‘I believe that that we need to make our leaders and the big polluters accountable for making vulnerable communities suffer’

- Marinel Ubaldo, climate activist and survivor of Typhoon Haiyan, the Philippines.

Governments can and must act now by focusing on the following three areas:

1. Rapidly and radically reducing economic inequality to make it possible to bring down emissions and end poverty.

2. Rapidly and substantially reducing carbon emissions, particularly by the richest countries, individuals, and corporations, to keep global warming temperature to the safe limit of 1.5°C. Using taxation of the richest to raise the trillions of dollars needed to fund this transition and to pay for the Loss and Damage already caused.

3. Fundamentally change the goal of our economies to wellbeing for all and planetary flourishing.

New projections by Stockholm Environment Institute and Oxfam reveal that in 2030, the emissions of the world’s richest 1 percent are set to be more than 27 times greater than the level compatible with the 1.5⁰C target. By contrast, the emissions of the poorest half of the global population are set to remain one-fifth of the 1.5⁰C compatible level.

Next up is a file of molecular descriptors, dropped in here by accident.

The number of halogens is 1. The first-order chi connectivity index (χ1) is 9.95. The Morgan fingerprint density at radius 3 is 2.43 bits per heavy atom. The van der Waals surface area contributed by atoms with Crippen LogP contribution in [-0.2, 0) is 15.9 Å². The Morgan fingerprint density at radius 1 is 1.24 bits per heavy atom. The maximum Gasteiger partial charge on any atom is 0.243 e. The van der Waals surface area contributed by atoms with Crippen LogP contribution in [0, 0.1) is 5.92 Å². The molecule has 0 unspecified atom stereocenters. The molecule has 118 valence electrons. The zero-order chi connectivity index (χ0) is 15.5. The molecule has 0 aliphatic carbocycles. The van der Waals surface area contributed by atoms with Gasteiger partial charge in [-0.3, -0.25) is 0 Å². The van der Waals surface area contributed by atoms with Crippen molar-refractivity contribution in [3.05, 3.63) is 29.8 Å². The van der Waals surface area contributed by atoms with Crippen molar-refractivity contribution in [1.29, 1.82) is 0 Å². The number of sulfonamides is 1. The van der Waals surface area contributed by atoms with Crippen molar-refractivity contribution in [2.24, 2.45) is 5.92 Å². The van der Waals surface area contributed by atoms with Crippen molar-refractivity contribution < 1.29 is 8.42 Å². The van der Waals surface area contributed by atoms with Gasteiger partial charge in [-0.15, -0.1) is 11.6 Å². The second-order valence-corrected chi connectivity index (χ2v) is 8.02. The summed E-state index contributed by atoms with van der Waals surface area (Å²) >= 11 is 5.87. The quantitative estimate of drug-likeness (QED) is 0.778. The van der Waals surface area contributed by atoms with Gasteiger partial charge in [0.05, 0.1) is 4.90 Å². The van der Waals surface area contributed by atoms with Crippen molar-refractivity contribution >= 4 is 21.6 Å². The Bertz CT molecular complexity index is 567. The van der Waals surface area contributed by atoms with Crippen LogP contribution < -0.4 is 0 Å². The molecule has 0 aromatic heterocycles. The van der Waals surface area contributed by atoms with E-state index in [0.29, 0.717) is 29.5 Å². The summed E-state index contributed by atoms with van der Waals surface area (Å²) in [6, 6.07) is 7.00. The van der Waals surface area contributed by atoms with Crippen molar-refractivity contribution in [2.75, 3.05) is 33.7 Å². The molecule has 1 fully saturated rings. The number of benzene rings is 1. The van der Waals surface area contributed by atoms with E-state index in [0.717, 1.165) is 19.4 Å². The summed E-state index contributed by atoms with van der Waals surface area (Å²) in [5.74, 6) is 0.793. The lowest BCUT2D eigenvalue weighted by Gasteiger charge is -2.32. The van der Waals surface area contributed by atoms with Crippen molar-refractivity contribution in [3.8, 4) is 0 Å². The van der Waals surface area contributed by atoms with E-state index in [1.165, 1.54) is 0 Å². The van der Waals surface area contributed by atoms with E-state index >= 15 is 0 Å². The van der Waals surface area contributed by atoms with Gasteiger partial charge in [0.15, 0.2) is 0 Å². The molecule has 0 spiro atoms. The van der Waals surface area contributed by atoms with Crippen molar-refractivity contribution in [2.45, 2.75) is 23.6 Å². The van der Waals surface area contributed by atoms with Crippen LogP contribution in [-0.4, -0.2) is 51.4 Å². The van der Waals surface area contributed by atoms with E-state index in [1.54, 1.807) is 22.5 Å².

Day & Night in one of world’s richest city

Tai, 64, works as a street cleaner in Hong Kong. With her low daily income, she can only afford to take one day off a month. Working in conditions of extreme heat, while wearing a non-breathable uniform, she often leaves her soaked in sweat. In the street, her only protection is her hat, which she made herself. In these conditions, and many of her co-workers suffer from heat-related illnesses.

Wong and her two children live in a tiny nine-square-metre flat. On a hot day, indoor temperature is often far higher than outside, and turning on the air-conditioner is a luxury they cannot afford. On a rainy day, Wong and her children need to use an umbrella in their own washroom because the roof leaks, the result of damage caused by the last typhoon.